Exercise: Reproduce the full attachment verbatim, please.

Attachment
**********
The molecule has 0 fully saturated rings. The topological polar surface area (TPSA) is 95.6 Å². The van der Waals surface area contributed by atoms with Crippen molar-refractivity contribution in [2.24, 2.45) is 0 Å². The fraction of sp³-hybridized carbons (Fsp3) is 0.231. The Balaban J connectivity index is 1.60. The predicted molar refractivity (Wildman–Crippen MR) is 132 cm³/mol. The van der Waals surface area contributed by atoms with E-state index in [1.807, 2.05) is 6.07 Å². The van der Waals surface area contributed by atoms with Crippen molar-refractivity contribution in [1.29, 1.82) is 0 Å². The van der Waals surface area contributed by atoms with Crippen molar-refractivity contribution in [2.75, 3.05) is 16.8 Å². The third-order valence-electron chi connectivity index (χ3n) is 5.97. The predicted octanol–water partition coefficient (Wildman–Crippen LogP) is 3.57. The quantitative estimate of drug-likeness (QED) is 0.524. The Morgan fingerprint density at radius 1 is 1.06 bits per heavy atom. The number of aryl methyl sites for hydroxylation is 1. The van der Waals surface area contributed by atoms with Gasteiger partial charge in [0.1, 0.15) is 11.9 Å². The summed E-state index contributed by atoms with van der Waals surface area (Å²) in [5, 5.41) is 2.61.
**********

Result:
The molecule has 0 fully saturated rings. The topological polar surface area (TPSA) is 95.6 Å². The van der Waals surface area contributed by atoms with Crippen molar-refractivity contribution in [2.24, 2.45) is 0 Å². The fraction of sp³-hybridized carbons (Fsp3) is 0.231. The Balaban J connectivity index is 1.60. The predicted molar refractivity (Wildman–Crippen MR) is 132 cm³/mol. The van der Waals surface area contributed by atoms with E-state index in [1.807, 2.05) is 6.07 Å². The van der Waals surface area contributed by atoms with Crippen molar-refractivity contribution in [1.29, 1.82) is 0 Å². The van der Waals surface area contributed by atoms with Crippen molar-refractivity contribution in [2.75, 3.05) is 16.8 Å². The third-order valence-electron chi connectivity index (χ3n) is 5.97. The predicted octanol–water partition coefficient (Wildman–Crippen LogP) is 3.57. The quantitative estimate of drug-likeness (QED) is 0.524. The Morgan fingerprint density at radius 1 is 1.06 bits per heavy atom. The number of aryl methyl sites for hydroxylation is 1. The van der Waals surface area contributed by atoms with Gasteiger partial charge in [0.1, 0.15) is 11.9 Å². The summed E-state index contributed by atoms with van der Waals surface area (Å²) in [5, 5.41) is 2.61.